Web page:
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The new insurance play for the GBA: wellness

HK insurers see health insurance-related services, not policies, as the best route to mainland customers.



The Hong Kong insurance industry has, of all financial sectors, the most to win or lose from integration with cities in neighboring Guangdong Province and Macau, as part of the Greater Bay Area initiative beloved by policymakers.

Mainland individuals who visit Hong Kong to buy life and health insurance have been the biggest revenue generators for most of the carriers operating in the territory. The Covid pandemic put a halt to that activity, which is sputtering back but not to the extent hoped for a year ago when China dropped its zero-Covid strategy.

Capital markets and asset management are, to some extent, enabled via the Hong Kong Exchanges’ various ‘Connect’ schemes with its Shanghai and Shenzhen counterparts. This enables exchange members to offer stock trading and the distribution of mutual funds from one jurisdiction to partners and customers in the other.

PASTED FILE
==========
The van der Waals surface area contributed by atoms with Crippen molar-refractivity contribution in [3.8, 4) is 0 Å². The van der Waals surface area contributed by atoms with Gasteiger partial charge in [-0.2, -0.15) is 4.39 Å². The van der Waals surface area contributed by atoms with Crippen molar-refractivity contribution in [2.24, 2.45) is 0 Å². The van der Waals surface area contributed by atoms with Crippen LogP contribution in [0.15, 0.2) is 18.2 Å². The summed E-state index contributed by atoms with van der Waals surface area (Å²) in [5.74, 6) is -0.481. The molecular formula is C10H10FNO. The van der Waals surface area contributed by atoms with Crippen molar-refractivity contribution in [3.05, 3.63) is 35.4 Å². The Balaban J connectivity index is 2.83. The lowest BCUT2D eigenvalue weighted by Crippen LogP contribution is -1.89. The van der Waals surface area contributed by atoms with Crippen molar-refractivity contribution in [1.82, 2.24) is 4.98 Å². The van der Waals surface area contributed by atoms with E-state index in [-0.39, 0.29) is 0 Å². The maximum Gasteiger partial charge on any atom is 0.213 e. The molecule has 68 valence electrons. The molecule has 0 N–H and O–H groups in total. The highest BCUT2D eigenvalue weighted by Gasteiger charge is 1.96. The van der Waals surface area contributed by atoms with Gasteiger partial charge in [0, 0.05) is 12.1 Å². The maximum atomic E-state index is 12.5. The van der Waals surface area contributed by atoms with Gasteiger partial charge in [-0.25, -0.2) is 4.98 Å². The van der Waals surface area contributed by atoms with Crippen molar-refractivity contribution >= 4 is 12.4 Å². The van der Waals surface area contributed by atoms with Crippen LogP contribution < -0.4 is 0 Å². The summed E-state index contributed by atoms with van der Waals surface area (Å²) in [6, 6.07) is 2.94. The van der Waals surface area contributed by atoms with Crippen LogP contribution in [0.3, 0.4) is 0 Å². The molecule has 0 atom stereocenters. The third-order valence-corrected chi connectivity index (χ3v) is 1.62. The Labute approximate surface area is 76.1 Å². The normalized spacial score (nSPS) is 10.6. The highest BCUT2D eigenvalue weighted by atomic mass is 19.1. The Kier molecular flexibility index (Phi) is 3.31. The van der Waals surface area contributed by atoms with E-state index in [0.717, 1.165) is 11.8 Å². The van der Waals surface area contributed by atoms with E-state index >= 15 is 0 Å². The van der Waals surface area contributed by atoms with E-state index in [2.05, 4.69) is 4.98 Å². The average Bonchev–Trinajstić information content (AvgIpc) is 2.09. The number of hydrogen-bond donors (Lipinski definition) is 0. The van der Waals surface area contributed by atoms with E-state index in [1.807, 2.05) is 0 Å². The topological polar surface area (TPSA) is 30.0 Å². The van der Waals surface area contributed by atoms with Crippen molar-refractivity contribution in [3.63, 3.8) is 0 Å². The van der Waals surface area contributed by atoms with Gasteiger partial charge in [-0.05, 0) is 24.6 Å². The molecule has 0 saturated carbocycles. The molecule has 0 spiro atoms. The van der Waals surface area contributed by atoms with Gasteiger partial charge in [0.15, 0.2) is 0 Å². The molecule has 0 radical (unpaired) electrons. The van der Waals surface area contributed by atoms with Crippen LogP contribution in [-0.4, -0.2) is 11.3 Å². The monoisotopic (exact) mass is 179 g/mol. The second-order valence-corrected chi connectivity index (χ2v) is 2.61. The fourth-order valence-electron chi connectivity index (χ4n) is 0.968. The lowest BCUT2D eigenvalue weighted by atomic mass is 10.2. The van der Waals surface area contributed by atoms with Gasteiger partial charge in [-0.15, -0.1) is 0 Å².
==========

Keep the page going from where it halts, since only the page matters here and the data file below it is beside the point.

Given the stringent licensing around lending, it is not likely to be part of cross-GBA flows. Trade finance and foreign exchange are active, but don’t need special treatment within the GBA.

That leaves insurance as the short- to medium-term opportunity for financial services, enabled by fintech, to realize new businesses within the specific context of GBA.

How Hong Kong-based industry defines this opportunity has changed. Today executives talk about health and wellness in-app services as the focus of developing a GBA business.

What GBA used to mean…

This is different from the last time when GBA insurance and insurtech was a relevant topic: in 2019, before Covid.

Five years ago, GBA was little more than an idea or a slogan. Some Hong Kong-based groups hoped it would mean the gradual opening of Guandgong so they could sell Hong Kong-based insurance policies to mainlanders, without needing people to cross into Hong Kong in person. The first step of this was the establishment of service centers in Guandgong cities, presumably followed by digital apps or partnerships to facilitate marketing and sales.

At the time, the Hong Kong Federation of Insurers noted that only 6 percent of households in Guangdong had insurance coverage. While the size of policies bought by wealthy mainlanders with the resources to visit Hong Kong would always be much larger, the volume of demand in the mainland would be huge, especially given the lack of investment choices.

Authorities in Hong Kong also saw opportunities for the property and casualty side of the business: maritime insurance, commercial insurance, and catastrophe insurance, particularly for mainland enterprises. The Hong Kong P&C industry has a long history of international experience it can offer.